Time is not on our side. The 2017 Treaty on the Prohibition of Nuclear Weapons (TPNW), or the Nuclear Weapon Ban Treaty, championed by the International Coalition to Abolish Nuclear Weapons (ICAN) and supported by a few enlightened states and the United Nations, is steadily building momentum, but is still only half way to entry into force—24 of the required 50 states have ratified. Unlike most other global issues, nuclear weapons remain the quasi monopoly of states (for now). This is true not just in countries with little democratic checks and balances like China, Russia or North Korea, but even in democracies like the US, UK, France, India, Pakistan and Israel. If so, then surely the case must be taken more urgently to the seemingly distracted but potentially powerful global citizenry?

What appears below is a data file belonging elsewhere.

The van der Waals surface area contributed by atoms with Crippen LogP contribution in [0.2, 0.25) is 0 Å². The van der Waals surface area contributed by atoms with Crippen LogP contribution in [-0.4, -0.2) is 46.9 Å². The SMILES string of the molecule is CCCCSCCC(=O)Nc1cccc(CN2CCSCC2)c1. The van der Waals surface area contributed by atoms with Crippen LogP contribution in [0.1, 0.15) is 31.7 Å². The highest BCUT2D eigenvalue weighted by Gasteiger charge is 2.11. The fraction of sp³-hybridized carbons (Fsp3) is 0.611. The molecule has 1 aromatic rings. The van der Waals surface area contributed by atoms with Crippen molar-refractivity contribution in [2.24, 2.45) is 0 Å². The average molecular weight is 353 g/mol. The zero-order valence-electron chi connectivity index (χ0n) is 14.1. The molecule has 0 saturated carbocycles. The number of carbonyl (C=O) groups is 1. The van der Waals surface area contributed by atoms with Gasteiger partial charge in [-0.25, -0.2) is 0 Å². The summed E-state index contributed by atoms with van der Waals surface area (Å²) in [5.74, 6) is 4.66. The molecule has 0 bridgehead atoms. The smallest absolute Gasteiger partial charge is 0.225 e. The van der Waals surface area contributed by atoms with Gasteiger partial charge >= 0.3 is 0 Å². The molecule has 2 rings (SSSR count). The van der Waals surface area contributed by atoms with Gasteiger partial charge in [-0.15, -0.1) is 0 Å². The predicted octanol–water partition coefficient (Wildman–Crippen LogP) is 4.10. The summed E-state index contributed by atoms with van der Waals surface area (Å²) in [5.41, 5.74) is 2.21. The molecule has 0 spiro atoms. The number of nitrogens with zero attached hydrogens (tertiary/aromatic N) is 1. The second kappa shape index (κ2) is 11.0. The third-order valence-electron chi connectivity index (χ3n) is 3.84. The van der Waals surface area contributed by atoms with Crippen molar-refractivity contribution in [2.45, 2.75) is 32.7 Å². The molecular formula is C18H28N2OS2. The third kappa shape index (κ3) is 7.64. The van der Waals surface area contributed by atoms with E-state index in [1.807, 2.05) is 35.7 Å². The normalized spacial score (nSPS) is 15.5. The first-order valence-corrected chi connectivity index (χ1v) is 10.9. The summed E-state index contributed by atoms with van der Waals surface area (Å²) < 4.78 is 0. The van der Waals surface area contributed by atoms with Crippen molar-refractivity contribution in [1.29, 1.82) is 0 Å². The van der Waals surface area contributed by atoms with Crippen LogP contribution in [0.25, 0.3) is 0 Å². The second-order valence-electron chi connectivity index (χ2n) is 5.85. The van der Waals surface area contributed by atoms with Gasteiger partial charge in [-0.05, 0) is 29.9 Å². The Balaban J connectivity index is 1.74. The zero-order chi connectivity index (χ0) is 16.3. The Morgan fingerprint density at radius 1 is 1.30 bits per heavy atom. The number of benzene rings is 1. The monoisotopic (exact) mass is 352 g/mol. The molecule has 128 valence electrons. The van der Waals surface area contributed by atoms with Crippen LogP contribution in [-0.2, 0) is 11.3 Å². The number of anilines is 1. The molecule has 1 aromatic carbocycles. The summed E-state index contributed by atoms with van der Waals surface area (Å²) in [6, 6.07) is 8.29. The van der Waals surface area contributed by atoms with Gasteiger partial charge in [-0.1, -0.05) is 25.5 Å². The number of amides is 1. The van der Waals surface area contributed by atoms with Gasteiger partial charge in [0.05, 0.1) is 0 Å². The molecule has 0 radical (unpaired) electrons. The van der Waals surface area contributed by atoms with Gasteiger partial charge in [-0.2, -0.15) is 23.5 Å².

The UN, ICAN and others groups like the International Committee of the Red Cross (ICRC) are trying. The ICRC has produced one of the shortest and most effective videos to date on the impact of a nuclear war —in just 1:51 minutes the film does more for the anti-nuclear cause than many pious declarations. More, much more is needed however. We must cease to be distracted by trivia, and refocus laser-like on humanity’s most urgent threat, mobilizing the talents of the best and the brightest—the most creative film makers and artists, scholars, inventors and business leaders around the world, from whichever ‘side’ they may be—to make the case for a nuclear-free world. We must find ways to do so as meaningfully in Beijing as in Moscow, in Washington, New Delhi or Islamabad.